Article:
Stack Overflow is a community of 4.7 million programmers, just like you, helping each other.

Join them; it only takes a minute:

Sign up
Join the Stack Overflow community to:
  1. Ask programming questions
  2. Answer and help your peers
  3. Get recognized for your expertise

I have a bunch of strings that I need to sort. I think a std::vector would be the easiest way to do this. However, I've never used vectors before and so would like some help.

I just need to sort them alphanumerically, nothing special. Indeed, the string::compare function would work.

After that, how can I iterate through them to verify that they're sorted?

Here's what I have so far:

std::sort(data.begin(), data.end(), std::string::compare);

for(std::vector<std::string>::iterator i = data.begin(); i != data.end(); ++i)
    printf("%s\n", i.c_str);
share|improve this question
Please see this answer: [boost::sort][1] [1]: – Magnetron Feb 14 '13 at 7:00
up vote 34 down vote accepted

You can just do

std::sort(data.begin(), data.end());

And it will sort your strings. Then go through them checking whether they are in order

    return true; // empty vector sorted correctly
for(std::vector<std::string>::iterator i=names.begin(), j=i+1; 
        j != names.end(); 
        ++i, ++j)
    if(*i > *j)
        return false;
return true; // sort verified

In particular, std::string::compare couldn't be used as a comparator, because it doesn't do what sort wants it to do: Return true if the first argument is less than the second, and return false otherwise. If you use sort like above, it will just use operator<, which will do exactly that (i.e std::string makes it return < 0).

share|improve this answer
Just for fun (and untested): Checking that the vector is sorted could be simplified to std::adjacent_find(names.begin(), names.end(), std::greater<std::string>()) == names.end() – Éric Malenfant Mar 27 '09 at 2:30
@Éric Malenfant - I have tested, it works – Darius Kucinskas Mar 27 '09 at 7:58
@Éric Malenfant, nicely done – Johannes Schaub - litb Mar 27 '09 at 11:14

What is the question exactly? It seems everything is already there.

However, you should probably use std::cout << *i << std::endl;

  1. i is an iterator == pointer to the data in the container, so * is needed
  2. c_str() is a function of std::string and not a variable

The problems in your code do not relate to your question?

Some hints for you:

  • std::vector also overrides [] operator, so you can instead save the iterator hassle and use it like an array (iterate from 0 to vector.size()).
  • You could use std::set instead, which has automatically sorting on insertion (binary tree), so you save the extra sorting.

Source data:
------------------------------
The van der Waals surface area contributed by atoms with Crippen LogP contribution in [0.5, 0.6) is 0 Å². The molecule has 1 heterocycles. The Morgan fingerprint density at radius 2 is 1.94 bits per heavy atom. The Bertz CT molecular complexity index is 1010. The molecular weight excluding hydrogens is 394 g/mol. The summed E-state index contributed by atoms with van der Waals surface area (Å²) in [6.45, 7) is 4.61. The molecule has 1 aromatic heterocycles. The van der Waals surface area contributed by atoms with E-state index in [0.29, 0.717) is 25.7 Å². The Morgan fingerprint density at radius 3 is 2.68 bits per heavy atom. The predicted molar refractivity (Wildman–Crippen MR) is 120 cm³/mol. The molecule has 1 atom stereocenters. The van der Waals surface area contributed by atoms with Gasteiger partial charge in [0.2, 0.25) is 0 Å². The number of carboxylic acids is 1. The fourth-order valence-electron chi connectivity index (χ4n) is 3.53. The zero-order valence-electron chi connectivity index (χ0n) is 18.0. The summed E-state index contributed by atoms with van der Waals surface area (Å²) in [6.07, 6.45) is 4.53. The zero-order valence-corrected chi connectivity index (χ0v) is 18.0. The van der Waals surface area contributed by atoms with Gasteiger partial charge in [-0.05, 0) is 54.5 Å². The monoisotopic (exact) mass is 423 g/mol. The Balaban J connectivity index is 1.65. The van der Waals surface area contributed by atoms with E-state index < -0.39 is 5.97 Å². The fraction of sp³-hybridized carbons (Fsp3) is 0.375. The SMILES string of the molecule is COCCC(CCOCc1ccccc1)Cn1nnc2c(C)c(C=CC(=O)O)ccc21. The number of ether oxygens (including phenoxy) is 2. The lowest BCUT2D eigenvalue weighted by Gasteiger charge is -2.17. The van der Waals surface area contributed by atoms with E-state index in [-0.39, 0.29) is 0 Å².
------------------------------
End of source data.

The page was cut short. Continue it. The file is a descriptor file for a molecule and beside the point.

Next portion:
• Using a functor makes your output even more fun: copy(V.begin(), V.end(), ostream_iterator<std::string>(cout, "\n"));
share|improve this answer

litb is correct, as always.

I just wanted to point out the more general point - anything that can be compared with < can be sorted with std::sort. I'll sometimes sneak an operator< member function into a struct, just so I can do this.

share|improve this answer

For sort use:
std::sort or std::vector< std::string>::sort(..) method.
For check is sorted:
use std::is_sorted for check is sorted -
std::adjacent_find( v.begin(), v.end(), std::greater< std::string >() ) == v.end()

for your case you could use default comparator

std::is_sorted is not standard stl function, it defined in sgi stl implementation.
Thanks @Brian Neal for this note.

share|improve this answer
You shouldn't rely on that sgi site for info on the STL. It predates the standard. is_sorted isn't standard. – Brian Neal Mar 27 '09 at 0:37
edited, thank you, for this important note. – bayda Mar 27 '09 at 0:50
correct me if i'm wrong : is_sorted is added in c++11 – abby Jan 24 at 9:54

You could use a std::set, which is naturally a sorted container.

share|improve this answer

Sorting the string:

using namespace std; // to avoid using std everywhere 
std::sort(data.begin(), data.end()); // this will sort the strings

Checking whether vector is sorted:

    return true; // empty vector is sorted correctly
for(std::vector< std::string>::iterator i=vec.begin(), j=i+1; j != vec.end(); ++i, ++j)
    if(*i > *j)  return false;
return true; // sort verified

C++11 Method to check sorted vector: std::is_sorted(vec.begin(),vec.end())

Now printing the sorted vector:

   for(std::vector< std::string>::iterator i = vec.begin(); i != vec.end(); ++i)
    std::cout<< *i <<std::endl;
share|improve this answer
I've checked on codeblocks and ideone and this WORKS just fine. – abby Nov 22 '15 at 8:57
Since C++11, checking if the vector is sorted is simply std::is_sorted(vec.begin(),vec.end()) – Éric Malenfant Dec 22 '15 at 3:03
You shouldn't rely on that sgi site for info on the STL. It predates the standard. is_sorted isn't standard – abby Jan 23 at 6:59
is_sorted isn't standard – abby Jan 23 at 17:55
AFAIK, is_sorted was added in C++11 – Éric Malenfant Jan 23 at 21:07

Your Answer


By posting your answer, you agree to the privacy policy and terms of service.

Not the answer you're looking for? Browse other questions tagged or ask your own question.